Continue reading...

SocialLinker

An article, posted more than 5 years ago filed in ruby, rubygem, gem, social_linker, rails, rubygems by murb, share, privacy, google+, facebook, google & twitter.

I had a few projects that I thought could use some share 'buttons', but I didn't like to include the JavaScript loaded and privacy invading share buttons that the networks try to sell you by default. Neither did I like to concatenate the links with all variables required for each project… so I wrote a small rubygem on a back and forth train trip (#ilovetrains ;)): social_linker.

The idea is that you share something about a certain subject, hence you initalize the SocialLinker::Subject and then you'll be able to generate share links from it:

subject.share_link(:facebook)

How it works

Initialize the subject with enough material to generate links from, such as the page's url, maybe the media url (mainly for Pinterest type-shares), a description, tags etc.

For example, initialize the SocialLinker::Subject as follows:

social_linker_subject = SocialLinker::Subject...

Continue reading...

Mijn werk: “AxlBase”.

An article, posted more than 5 years ago filed in ruby on rails, gem, mijn werk, portfolio, ING, zelfstandig, zzp & excel.

LinkedIn confronteerde me onlangs nog met het feit: murb bestaat alweer 6 jaar. Een goed moment om verder te gaan met terugblikken op de opdrachten van weleer.

De belangrijkste opdrachtgever in mijn beginjaren was de ING bank. Een belangrijk product dat ik in de begintijd aldaar heb gebouwd is een database op basis van Excel-bestanden (iets dat ik ooit nog wil(de) uitrollen als 'AxlBase'). Zoals ik eerder al schreef, soms moet je een bestaande werkwijze omarmen. Wat is het precies en van waaruit is het ontstaan?

Wat is het?

Een database op basis van Excel-bestanden. Niet echt in technische zin (achterliggend is het een traditionele database), maar wel in de praktische zin. Excel is hét bestandsformaat van de gewone kantoormedewerker voor gestructureerde data. Het wordt veelvuldig gebruikt in allerlei projecten. AxlBase is in staat verschillende Excel-bestanden per o.a….

Continue reading...

Tag descriptor

The `workbook`-gem

An article, posted more than 5 years ago filed in workbook, gem, ruby & rails.

workbook is simple ruby framework for containing spreadsheet like data in a datastructure that is known to most programmers: the (multidimensional) Array.

News

Continue reading...

Mijn werk: Concordia weekoverzicht

An article, posted almost 6 years ago filed in kijkwijzer, rubygems, gem, ruby, rails, ruby on rails, web, ontwikkeling, portfolio, svg & mijn werk.

murb bestaat inmiddels een aantal jaar, daarom lijkt het me leuk om de komende blogposts een aantal mooie resultaten te delen. Als eerste in de rij: Het Concordia Weekoverzicht.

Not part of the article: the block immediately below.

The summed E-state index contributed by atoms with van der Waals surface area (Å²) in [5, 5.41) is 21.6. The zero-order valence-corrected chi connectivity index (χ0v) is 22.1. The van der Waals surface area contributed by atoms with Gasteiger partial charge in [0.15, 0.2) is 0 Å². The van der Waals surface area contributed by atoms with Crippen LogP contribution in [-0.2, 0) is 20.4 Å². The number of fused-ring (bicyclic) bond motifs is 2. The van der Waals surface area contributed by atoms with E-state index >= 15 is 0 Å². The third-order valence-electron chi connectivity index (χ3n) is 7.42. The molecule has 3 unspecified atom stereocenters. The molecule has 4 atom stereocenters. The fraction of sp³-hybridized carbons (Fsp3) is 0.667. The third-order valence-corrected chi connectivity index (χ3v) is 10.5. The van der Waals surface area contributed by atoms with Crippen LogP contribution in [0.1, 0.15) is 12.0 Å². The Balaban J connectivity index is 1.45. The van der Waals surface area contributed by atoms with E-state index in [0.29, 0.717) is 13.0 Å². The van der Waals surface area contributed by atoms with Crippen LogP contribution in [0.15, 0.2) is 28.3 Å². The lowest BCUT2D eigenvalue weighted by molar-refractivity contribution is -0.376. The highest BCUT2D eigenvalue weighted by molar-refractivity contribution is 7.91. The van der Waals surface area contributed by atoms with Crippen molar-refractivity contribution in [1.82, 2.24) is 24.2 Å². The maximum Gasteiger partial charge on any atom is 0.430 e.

Wat is het?

Concordia, een culturele instelling in Enschede, brengt iedere week een weekoverzicht op A5-formaat uit. De weekoverzicht tool die ik voor hen heb gebouwd maakt het mogelijk deze zonder veel moeite wekelijks uit te draaien.

Het probleem

Tot zomer 2015 was het maken van het weekoverzicht een repetitieve handmatige invuloefening met dure en ingewikkelde Adobe software, terwijl de meeste gegevens keurig waren opgeslagen in hun ticketsysteem en de kijkwijzer-database. Het voordeel van de Adobe-pakketten was weliswaar oneindige mogelijkheden qua opmaak, maar in de praktijk was het eindproduct telkens vrijwel hetzelfde. Ondertussen koste het handmatig opmaken dus relatief veel tijd en kunde.

De oplossing

Het volledig automatisch genereren van e…

Continue reading...

KeywordFinder gem released

An article, posted about 6 years ago filed in opensource, gem, ruby & rubygems by murb.

For a project I'm working on, I decided to develop some functionality in a separate gem, so the project doesn't get cluttered too much with special librarly like classes. And since I like open source, I've got something to share with you.

We were dealing with the following situation:

Given a set of the following keywords: "aardappelen", "zachtkokende aardappelen", "zout", "schimmelkaas", "kaas", "oude harde kaas", "kikkererwten", "maïs", "bruine bonen", "shiitake", "boter"

Can you recognize:

"een grote pan zachtkokende aardappelen met een snufje zout"=>["zachtkokende aardappelen", "zout"],
"schimmelkaas" => ["schimmelkaas"],
"(schimmel)kaas" => ["schimmelkaas"],
"old amsterdam (maar een andere oude harde kaas kan natuurlijk ook)" => ["oude harde kaas"],
"g (verse) shiitake in bitesize stukjes gesneden" => ["shiitake"],
"pot hak bonenmix (kikkererwten maïs kidney en bruine bonen) afgespoeld en uitgelekt" => ["kikkerwerwten", "maïs", "bruine bo...

Continue reading...

Rails and elasticsearch for beginners - follow up

An article, posted about 6 years ago filed in elasticsearch, rails, search, linux, server, development, ruby, gem, tech & programming.

In a previous post I described how simple integrating elasticsearch is with Rails for beginners. You could've been happy with the fact that you now have implemented full text search, but that too basic set up probably doesn't work that much better than adding a column to your model, throwing in all text in it and running a LIKE query (although elasticsearch does try to rearrange the results a bit).

In this post I will learn you two things that makes elasticsearch worth it.

Analyzers

Analyzers add some fuzziness to your searches. First, make sure your analyzer is in the right language, this will improve your results. You add the following bit to your model (I typically place it just below where the scopes and validation are defined).

settings index: { number_of_shards: 1 } do
  ...

Continue reading...

Rails and elasticsearch for beginners

An article, posted about 6 years ago filed in elasticsearch, rails, search, linux, server, development, ruby, gem, tech & programming.

I don't like complexity. Adding new items to your stack increases complexity. But sometimes it is worth it. When you need proper search and filtering, elasticsearch is worth it. Mostly because it isn't hard to set up at all, as you'll learn in this post.

Installing it on a Debian server is easy, simply follow their instructions (you'll add their package-server, and run apt-get install. On OS-X you can install it easily with HomeBrew (brew install elasticsearch), but do make sure you have installed a JDK (e.g. openjdk-8-jre-headless)

If you're not using something like Docker, you probably have to repeat the steps on your dev machine, your staging server and your production environment.

Note: When running on a low memory server, which isn't recommended for production, you should make sure that the configured heap size isn't too high, edit `/et…

Continue reading...

murb blog